Note: This is a guest post by my mom Nancy Stordahl who maintains a breast cancer blog at NancysPoint.com. She is the owner of a springer spaniel and a golden retriever. She has owned other breeds and is probably the reason I became such a dog lover.
I am amazed that more schools, hospitals and nursing homes do not allow pets to visit. Such visits can be so beneficial for everyone. My mother was one of the lucky ones in that regard. While living out her last days in a nursing home with terminal breast cancer, she had several four-legged visitors. Our dogs were allowed to visit at this particular nursing home, something I will always be grateful for. Our entourage of pets made their grand entrances! Not all at once, mind you. We were careful to always have just one furry friend visitor at a time.
Mother’s cairn terrier Mandi made numerous visits. Being somewhat “high energy” she never really quite felt at ease in this unfamiliar setting. She usually made her presence known upon entrance with a few barks as if to say, “Here I am.” My brother’s cairn Radar probably visited most often simply because by having a very “laid back” personality, he was the most well behaved. He made himself right at home each time and took it upon himself to make friends with as many residents, workers and visitors as he could.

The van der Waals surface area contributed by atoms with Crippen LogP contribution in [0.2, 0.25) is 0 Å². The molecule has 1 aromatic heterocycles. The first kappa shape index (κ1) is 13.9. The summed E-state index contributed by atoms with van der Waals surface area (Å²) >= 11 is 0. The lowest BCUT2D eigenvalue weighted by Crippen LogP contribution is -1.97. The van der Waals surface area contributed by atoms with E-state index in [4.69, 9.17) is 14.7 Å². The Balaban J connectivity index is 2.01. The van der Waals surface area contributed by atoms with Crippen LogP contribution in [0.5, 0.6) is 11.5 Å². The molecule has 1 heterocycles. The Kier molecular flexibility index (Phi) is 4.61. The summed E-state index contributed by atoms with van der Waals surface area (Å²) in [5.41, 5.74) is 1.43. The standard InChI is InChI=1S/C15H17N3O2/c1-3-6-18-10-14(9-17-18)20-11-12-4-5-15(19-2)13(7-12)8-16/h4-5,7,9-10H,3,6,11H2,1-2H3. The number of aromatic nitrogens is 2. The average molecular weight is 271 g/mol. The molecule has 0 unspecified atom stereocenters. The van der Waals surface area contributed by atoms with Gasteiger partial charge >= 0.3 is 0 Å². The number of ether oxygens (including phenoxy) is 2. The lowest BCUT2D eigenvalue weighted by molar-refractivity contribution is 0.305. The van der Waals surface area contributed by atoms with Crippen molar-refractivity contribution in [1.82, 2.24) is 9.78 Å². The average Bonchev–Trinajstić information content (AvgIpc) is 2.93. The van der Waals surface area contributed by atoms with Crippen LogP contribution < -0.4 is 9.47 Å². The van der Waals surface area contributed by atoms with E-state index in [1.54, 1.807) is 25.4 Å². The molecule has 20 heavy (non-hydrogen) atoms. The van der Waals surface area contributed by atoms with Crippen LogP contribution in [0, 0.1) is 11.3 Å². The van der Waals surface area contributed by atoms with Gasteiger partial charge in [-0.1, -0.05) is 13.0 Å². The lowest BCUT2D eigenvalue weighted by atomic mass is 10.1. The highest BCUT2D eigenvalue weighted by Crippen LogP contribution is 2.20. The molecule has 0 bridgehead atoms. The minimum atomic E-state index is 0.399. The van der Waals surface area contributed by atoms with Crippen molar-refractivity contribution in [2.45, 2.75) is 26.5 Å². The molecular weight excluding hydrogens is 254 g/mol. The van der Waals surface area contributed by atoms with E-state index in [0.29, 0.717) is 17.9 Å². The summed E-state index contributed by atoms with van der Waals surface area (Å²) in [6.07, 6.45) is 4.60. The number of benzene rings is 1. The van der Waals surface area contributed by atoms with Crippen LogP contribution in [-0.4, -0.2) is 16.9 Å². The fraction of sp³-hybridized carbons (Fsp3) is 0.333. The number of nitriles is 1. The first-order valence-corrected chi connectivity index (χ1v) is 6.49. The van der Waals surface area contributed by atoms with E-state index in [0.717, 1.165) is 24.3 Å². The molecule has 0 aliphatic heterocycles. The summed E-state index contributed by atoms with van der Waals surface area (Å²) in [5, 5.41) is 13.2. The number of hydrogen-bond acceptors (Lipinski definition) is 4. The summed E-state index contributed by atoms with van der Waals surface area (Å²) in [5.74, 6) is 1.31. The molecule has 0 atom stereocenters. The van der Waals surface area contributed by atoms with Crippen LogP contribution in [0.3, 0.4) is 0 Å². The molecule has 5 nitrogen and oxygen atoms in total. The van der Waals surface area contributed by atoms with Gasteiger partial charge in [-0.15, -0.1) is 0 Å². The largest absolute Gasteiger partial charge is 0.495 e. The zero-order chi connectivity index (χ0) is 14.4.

My daughter’s mutt Ace also made an appearance all the way from North Dakota (Yes, the same Ace regularly written about on this blog). He is a big, leggy, lovable, black-labbish looking sort of mutt. His only fault is he drools a lot, but even that is not his fault! In fact, it almost makes him more lovable.
One of my dogs, Sophie, also made one visit. My other dog would have been just too nervous – you have to respect a dog’s limitations, or maybe in this case it was more my own limitations! Sophie is a springer spaniel with a wonderful, happy disposition. She has the ability to make you feel better by just looking at her. She never quite felt comfortable in that strange room with far too many worrisome smells and sounds. But, she was her usual cheerful self and at least made me feel better with that wagging tail and “smiling” face.
We did get our share of looks and even a few scowls (although very few) whenever one of us visited with a dog in tow. Undoubtedly, their presence was far more for our benefit than it was for mother’s. She was pretty much ambivalent toward everything by this time. Still, this little bit of normalcy in such an abnormal situation felt very comforting. Pets, especially dogs in my opinion, can be so therapeutic not only to the terminally ill, but also to the nurses, aides and miscellaneous people in such facilities.
I have also read about dogs who attend schools. In one particular instance, dogs came in every day and sat with children while the children practiced reading out loud to them. These children were having difficulty reading and when reading to a dog, there would be no pressure, just a warm body and an accepting audience with no judging! This is such a simple idea that can have amazing results. All it takes is an open mind and some flexible, patient teachers and administrators. Of course, obviously you have to bring in even-tempered, well-socialized, trained dogs who would not be threatening to a child. I truly hope that canine visits some day become commonplace. Who knows what the results could be!